Ph.D. Program (JSP)
UC Berkeley Law School's Jurisprudence and Social Policy (JSP) Program offers a unique interdisciplinary graduate program leading to Ph.D. degrees for students interested in:
- The scholarly study of legal ideas and institutions from the standpoint of one or more of the basic disciplines, such as, history, economics, philosophy, sociology, or political science.
- Policy analysis and applied research on law-related issues in such fields as criminal justice, poverty and discrimination, human rights, urban planning, and environmental protection.
- Preparation for teaching legal studies in graduate and undergraduate curriculums.
- Interdisciplinary preparation for teaching law.
Admission to the JSP Program does not require a juris doctor (J.D.) degree, and does not lead to a J.D. degree. Students may apply to both the law school's J.D. and JSP Programs; however, admission to one does not guarantee admission to the other.
Applicants have two options:
- To seek admission to the JSP Program alone, leading to the Ph.D. degree without a J.D. degree.
- To seek admission to both programs, leading, if admitted to both, to the J.D. and Ph.D. degrees. Completion of the first option normally takes about five years and completion of the second option includes an additional year or more.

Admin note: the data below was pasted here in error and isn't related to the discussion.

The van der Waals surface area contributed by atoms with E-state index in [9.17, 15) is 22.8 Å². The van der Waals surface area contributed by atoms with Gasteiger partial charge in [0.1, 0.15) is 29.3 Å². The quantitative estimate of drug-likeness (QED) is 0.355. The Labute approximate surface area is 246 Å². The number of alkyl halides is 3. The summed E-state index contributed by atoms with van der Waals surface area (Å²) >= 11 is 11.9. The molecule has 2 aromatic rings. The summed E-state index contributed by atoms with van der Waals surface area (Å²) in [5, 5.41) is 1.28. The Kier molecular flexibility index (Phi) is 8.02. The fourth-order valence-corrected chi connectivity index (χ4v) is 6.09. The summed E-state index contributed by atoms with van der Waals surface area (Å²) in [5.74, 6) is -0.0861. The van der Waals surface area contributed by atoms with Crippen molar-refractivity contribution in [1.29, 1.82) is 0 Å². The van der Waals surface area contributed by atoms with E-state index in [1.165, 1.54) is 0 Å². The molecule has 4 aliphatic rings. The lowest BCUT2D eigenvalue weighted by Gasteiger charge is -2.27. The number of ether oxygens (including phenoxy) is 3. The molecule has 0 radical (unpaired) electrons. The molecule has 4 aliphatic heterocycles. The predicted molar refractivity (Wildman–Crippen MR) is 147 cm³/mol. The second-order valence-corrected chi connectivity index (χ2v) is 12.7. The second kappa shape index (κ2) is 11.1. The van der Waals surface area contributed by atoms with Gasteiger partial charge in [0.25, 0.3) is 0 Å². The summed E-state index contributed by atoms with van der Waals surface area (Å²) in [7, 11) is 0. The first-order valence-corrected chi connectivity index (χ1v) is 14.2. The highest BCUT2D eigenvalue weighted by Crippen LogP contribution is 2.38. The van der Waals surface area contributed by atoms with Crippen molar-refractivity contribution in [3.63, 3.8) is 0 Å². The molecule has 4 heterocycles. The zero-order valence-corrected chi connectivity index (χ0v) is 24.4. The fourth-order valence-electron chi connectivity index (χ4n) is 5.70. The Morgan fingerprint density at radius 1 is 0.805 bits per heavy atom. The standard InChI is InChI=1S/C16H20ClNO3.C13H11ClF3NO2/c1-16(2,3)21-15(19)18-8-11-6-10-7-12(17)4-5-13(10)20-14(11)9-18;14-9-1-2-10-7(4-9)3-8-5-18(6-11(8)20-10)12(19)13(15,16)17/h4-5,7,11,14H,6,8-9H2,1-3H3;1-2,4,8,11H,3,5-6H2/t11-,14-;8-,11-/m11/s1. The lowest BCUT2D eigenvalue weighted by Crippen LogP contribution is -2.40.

A fundamental objective of the JSP Program is to focus the knowledge and perspectives of the social sciences and humanities on the analysis of law, legal discourses, legal institutions, and law-related policies. To this end, JSP's faculty includes scholars from economics, history, philosophy, political science, psychology, and sociology.
Alexa Koenig has been appointed as Executive Director
of the Human Rights Center at Berkeley Law.
Gwendolyn Leachman will be a postdoctoral fellow at the Williams Institute Public Policy Research at UCLA for 2012-13.
Jamie Rowen will be a postdoctoral research fellow at the American Bar Foundation in Chicago, Illinois.
Keramet Reiter will join the Criminology, Law, and Society faculty at University of California Irvine.
Wei Zhang will be a Assistant Professor at Singapore Management University School of Law.
AWARDS AND FELLOWSHIPS
JSP and Boalt graduate Tom Ginsburg has just become the first graduate of the JSP Program to be elected to AAAS. Tom is currently Leo Spitz Professor of International Law, Ludwig and Hilde Wolf Research Scholar, and Professor of Political Science at the University of Chicago Law School. While at JSP, Tom worked principally with Martin Shapiro and Harry Scheiber.
David Louk has been selected to be a Policy Fellow with the Institution for Social and Policy Studies at Yale for 2012-2013.
Genevieve Painter has been awarded the Canadian (SSHRC) Social Science and Humanities Research Council Doctoral Fellowship for 2012-2013.
Hillary Berk has been awarded a UC Dissertation Year Fellowship for 2012-2013 to complete her dissertation titled “Contracts, Surrogacy, and Emotional Labor: How Law Matters When Managing Relationship.”
Alexandra Havrylyshyn was awarded the Edward Hildebrand Graduate Fellowship for research in
Canadian studies for summer 2012, and the Social Sciences and Humanities
Research Council of Canada doctoral fellowship for 2011-2015.